This prospect was enough to motivate the two main opposition parties — the secularist Republican People’s Party and the Nationalist Movement Party — to put aside their differences to select a joint candidate, historian and diplomat Ekmeleddin Ihsanoglu. The third contender, Selahattin Demirtas, is from Turkey’s Kurdish minority, which accounts for about 20 percent of the population. 
May’s local elections were a dry run for the presidential race, in that both Erdogan and his opponents turned the polls into a referendum on him. Erdogan’s ruling Justice and Development Party won 43 percent of the vote, a good result but not the majority he needs to win the presidency in the first round. The two main opposition parties together won 44 percent. 
The even split between Erdogan and the main opposition means that Turkey’s Kurds will be the kingmakers. For them, any concern over Erdogan’s authoritarian bent pales next to securing an independent Kurdish state in Iraq and a better deal for themselves in Turkey. Erdogan is letting them know he is the man to deliver both.
Champion goes on to note other actions by Erdogan to gain the support of Kurds, including an amnesty program for Kurdish rebels. I would also note that Turkey has economic considerations as well--including a major pipeline from northern Iraq through Turkey.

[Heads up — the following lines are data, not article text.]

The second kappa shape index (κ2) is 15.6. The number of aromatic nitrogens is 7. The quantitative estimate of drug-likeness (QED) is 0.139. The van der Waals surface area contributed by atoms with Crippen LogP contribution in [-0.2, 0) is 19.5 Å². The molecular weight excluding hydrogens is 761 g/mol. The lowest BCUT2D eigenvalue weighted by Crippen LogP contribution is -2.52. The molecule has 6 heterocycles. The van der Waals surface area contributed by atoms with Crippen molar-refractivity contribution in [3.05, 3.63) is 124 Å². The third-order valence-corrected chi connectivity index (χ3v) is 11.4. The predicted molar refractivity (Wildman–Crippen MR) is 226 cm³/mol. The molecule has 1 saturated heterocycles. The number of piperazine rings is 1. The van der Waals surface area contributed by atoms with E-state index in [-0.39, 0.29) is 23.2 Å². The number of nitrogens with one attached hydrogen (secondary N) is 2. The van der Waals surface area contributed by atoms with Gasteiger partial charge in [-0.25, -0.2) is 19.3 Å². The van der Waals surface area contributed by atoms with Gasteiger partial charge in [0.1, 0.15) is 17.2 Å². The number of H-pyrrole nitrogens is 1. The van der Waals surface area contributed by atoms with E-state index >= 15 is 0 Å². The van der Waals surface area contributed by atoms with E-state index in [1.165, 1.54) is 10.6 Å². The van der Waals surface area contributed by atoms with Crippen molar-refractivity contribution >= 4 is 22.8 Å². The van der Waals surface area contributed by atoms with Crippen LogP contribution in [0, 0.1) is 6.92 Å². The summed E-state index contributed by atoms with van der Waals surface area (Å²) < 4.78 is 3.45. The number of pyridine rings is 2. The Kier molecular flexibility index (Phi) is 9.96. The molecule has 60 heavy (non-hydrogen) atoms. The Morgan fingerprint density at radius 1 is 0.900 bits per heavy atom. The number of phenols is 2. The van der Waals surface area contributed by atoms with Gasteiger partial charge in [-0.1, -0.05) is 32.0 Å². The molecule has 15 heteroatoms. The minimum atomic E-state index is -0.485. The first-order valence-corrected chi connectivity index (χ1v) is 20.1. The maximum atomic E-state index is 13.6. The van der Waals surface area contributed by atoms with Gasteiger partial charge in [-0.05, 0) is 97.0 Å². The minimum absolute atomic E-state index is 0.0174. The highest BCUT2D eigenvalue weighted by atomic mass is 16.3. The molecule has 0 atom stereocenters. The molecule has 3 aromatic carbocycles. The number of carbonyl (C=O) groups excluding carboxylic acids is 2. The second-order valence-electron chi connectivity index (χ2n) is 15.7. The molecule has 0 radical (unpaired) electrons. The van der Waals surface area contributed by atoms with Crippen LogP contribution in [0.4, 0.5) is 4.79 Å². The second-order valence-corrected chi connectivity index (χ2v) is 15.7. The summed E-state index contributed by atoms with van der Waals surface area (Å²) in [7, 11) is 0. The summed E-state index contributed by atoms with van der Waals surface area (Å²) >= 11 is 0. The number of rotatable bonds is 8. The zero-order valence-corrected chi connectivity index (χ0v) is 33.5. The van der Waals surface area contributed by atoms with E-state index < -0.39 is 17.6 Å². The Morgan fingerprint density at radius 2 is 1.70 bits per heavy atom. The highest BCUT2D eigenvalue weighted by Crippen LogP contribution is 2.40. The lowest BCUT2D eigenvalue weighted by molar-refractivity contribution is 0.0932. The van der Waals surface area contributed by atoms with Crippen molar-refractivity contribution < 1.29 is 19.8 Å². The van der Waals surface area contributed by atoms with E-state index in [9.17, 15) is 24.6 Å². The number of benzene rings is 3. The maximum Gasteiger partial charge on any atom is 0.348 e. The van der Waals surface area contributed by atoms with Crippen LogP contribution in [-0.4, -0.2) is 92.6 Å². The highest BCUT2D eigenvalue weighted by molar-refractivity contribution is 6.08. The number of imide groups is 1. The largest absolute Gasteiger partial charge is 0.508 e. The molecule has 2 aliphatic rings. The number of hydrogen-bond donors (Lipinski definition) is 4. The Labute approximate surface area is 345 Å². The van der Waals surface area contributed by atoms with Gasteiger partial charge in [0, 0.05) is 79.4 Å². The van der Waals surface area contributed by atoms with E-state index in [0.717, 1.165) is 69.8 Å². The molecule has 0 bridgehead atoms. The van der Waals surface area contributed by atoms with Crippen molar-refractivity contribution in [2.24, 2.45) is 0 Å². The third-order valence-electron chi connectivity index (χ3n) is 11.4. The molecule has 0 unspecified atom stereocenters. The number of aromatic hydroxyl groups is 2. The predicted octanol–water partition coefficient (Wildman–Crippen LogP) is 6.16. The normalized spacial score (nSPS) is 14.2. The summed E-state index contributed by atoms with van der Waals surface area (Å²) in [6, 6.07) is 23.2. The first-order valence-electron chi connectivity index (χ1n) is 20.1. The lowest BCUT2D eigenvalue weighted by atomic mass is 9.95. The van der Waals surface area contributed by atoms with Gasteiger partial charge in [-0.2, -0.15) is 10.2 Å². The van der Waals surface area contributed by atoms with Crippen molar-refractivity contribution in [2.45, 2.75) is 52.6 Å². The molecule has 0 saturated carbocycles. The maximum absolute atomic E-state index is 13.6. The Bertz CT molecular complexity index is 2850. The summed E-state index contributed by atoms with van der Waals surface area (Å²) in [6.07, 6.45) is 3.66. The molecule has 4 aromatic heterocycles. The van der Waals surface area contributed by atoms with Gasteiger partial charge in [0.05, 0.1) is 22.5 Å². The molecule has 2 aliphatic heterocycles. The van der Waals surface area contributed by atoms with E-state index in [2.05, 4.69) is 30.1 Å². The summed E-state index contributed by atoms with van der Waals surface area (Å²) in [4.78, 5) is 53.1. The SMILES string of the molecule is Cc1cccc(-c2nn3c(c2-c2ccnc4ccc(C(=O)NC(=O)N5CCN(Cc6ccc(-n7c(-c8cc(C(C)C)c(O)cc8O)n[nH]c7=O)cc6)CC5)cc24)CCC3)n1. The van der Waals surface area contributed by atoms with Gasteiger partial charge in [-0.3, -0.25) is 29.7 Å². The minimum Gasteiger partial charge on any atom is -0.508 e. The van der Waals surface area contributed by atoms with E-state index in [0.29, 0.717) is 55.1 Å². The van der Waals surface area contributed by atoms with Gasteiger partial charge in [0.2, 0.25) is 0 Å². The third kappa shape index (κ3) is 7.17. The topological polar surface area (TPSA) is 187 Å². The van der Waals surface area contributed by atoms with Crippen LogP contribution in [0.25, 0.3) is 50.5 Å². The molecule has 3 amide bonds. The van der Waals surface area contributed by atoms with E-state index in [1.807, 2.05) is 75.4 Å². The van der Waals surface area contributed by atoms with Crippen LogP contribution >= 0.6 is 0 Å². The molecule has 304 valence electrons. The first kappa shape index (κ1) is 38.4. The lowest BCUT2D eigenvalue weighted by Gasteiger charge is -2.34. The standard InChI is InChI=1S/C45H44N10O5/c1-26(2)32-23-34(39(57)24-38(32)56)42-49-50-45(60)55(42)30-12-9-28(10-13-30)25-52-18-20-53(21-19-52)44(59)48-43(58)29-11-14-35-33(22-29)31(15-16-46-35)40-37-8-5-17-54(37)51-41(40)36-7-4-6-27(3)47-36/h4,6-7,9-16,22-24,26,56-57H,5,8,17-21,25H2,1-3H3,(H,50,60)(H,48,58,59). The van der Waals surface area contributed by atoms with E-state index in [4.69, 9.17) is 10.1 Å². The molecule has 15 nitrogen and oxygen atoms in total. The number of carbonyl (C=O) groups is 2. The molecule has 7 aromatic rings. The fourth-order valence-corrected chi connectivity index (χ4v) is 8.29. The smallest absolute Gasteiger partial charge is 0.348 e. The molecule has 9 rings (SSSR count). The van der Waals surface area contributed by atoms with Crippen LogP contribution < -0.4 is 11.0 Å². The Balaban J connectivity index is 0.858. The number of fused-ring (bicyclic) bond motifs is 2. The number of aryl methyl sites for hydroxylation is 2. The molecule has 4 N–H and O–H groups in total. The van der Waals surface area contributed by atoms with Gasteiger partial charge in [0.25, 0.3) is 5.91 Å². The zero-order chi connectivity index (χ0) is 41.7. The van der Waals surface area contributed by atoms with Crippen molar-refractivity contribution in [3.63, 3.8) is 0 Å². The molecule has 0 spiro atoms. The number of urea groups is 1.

Second, the Kurds possess the only effective fighting force on the ground in Iraq and represent an existential threat to ISIS. Peter Galbraith writes at Politico that the U.S. could use the Kurds to stop or reverse ISIS's advances:
Obama does, however, have one potential ally with boots on the ground in Iraq. It is one of the most pro-American places on the planet and its soldiers are well disciplined, highly motivated and prepared to die for their country. That place is Kurdistan, nominally part of Iraq but with no love for that country. Kurdistan is not yet independent but may soon be. 
Kurdistan’s military, called the peshmerga, is ideally situated to combat ISIS. The Iraqi Army—or what is left of it—is hundreds of miles from Mosul; the peshmerga hold the Kurdish eastern half of the city. Although ISIS readily routed the Iraqi Army from the west bank, it chose not to tangle with far more formidable Kurds. President Obama can only order air strikes if he has good intelligence, controllers who can identify targets and troops who can follow up on the ground. Only the Kurds can do this.